Adam R. Shaw ()
This column addresses recent decisions of the U.S. District Court for the Northern District of New York. This installment discusses a case evaluating when a settlement is final for enforcement, and a decision exploring how service of process affects the timeliness of removal of a case to federal court.
In Coffee Mania v. Coffeemania Bryant Park, 2017 WL 3396534 (N.D.N.Y. Aug. 8, 2017), Senior District Judge Fredrick J. Scullin Jr. explained the parameters of when a settlement is final and binding on the parties. Like many courts, the Northern District promotes negotiated settlements through an early mandatory mediation program. As this case illustrates, even through those efforts, litigation is not over until it is finally over.
Plaintiff Coffee Mania, an upstate coffee shop, sued defendant Coffeemania Bryant Park, a New York City coffee shop, for trademark violation over their similar names. Following some procedural maneuvers, the parties held a few mediation sessions.
After the first session, they reported to the court that they were “close to settlement.” After the second session, they reported “settled” and were preparing a final agreement. The court closed the case due to the purported settlement. Despite that report, during a following status conference, the parties said they were at an impasse regarding the settlement. Coffee Mania then moved to reopen the case, arguing that no settlement terms were ever finalized, and defendant Coffeemania Bryant Park cross-moved to enforce the “material terms” of the settlement, even though they were not written down in a final agreement.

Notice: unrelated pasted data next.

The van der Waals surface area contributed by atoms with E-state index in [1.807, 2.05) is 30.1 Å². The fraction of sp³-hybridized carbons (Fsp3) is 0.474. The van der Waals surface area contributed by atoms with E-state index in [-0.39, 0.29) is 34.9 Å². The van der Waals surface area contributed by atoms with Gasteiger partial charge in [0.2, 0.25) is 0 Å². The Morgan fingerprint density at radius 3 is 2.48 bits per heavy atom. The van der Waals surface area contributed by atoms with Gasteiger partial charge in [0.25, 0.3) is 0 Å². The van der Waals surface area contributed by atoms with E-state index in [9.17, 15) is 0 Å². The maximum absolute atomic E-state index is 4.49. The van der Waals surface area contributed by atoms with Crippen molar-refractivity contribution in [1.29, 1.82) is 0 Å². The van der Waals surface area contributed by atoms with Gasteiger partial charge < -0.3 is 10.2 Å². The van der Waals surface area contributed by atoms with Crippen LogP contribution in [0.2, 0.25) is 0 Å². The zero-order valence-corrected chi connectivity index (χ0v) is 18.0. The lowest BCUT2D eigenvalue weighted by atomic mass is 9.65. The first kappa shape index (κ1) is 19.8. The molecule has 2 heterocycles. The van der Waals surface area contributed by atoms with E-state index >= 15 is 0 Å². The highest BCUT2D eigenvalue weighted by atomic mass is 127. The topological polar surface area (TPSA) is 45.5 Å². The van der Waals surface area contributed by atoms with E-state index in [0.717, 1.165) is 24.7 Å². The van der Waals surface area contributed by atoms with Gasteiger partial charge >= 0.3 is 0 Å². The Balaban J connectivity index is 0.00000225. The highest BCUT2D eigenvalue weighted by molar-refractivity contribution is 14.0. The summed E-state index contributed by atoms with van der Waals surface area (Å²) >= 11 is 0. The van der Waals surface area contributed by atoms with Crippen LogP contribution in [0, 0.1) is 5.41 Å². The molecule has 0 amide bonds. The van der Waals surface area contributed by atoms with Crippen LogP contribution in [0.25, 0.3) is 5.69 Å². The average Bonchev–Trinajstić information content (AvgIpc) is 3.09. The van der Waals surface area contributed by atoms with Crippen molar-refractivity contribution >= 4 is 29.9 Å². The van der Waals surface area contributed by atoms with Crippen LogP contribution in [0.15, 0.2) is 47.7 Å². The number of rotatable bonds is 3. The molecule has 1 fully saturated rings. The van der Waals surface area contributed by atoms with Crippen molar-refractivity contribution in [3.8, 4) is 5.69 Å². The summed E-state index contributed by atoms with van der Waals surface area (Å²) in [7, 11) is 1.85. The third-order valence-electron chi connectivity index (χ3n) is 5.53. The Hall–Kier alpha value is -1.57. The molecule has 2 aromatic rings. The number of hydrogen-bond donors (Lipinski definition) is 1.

The court analyzed when a settlement agreement is final and binding. According to the court, settlement agreements are construed according to general contract principals. Binding agreements can be formed without a fully executed contract and, even then, the parties’ intent to eventually write down their agreement does not preclude an enforceable unwritten settlement. Instead, the court explained, it must determine if there was a “meeting of the minds on all the terms” of the settlement with “literally nothing left to negotiate.” Where the parties have exchanged multiple settlement agreement drafts, the court’s role is not to retrospectively determine which changes were minor or technical. Citing Winston v. Mediafare Entm’t, 777 F.2d 78, 80 (2d Cr. 1985), the court reasoned that because the parties are free to negotiate and create a settlement that satisfies them both, if it were to hold that one of the draft settlements were binding, “it would have ‘deprive[d] the parties of their right to enter into only the exact contract they desired.’”
Coffee Mania and Coffeemania Bryant Park had exchanged several draft lists of settlement terms. And despite Coffee Mania’s contention that the parties agreed to one of those draft lists and reported to the court that they had settled, the court found that the list did not demonstrate “that there should be nothing left to negotiate” as their later changes to the terms and email exchanges “make clear.” Ultimately, “[a]pplying the applicable legal principles to the facts of this case leads the court to the inescapable conclusion that there is no binding settlement agreement to enforce.”
In Linium, LLC v. Sean Bernhoit, 2017 WL 2599944 (N.D.N.Y. June 15, 2017), Judge Lawrence E. Kahn explored the intersection of personal service and removal to determine if a case has been timely removed to federal court.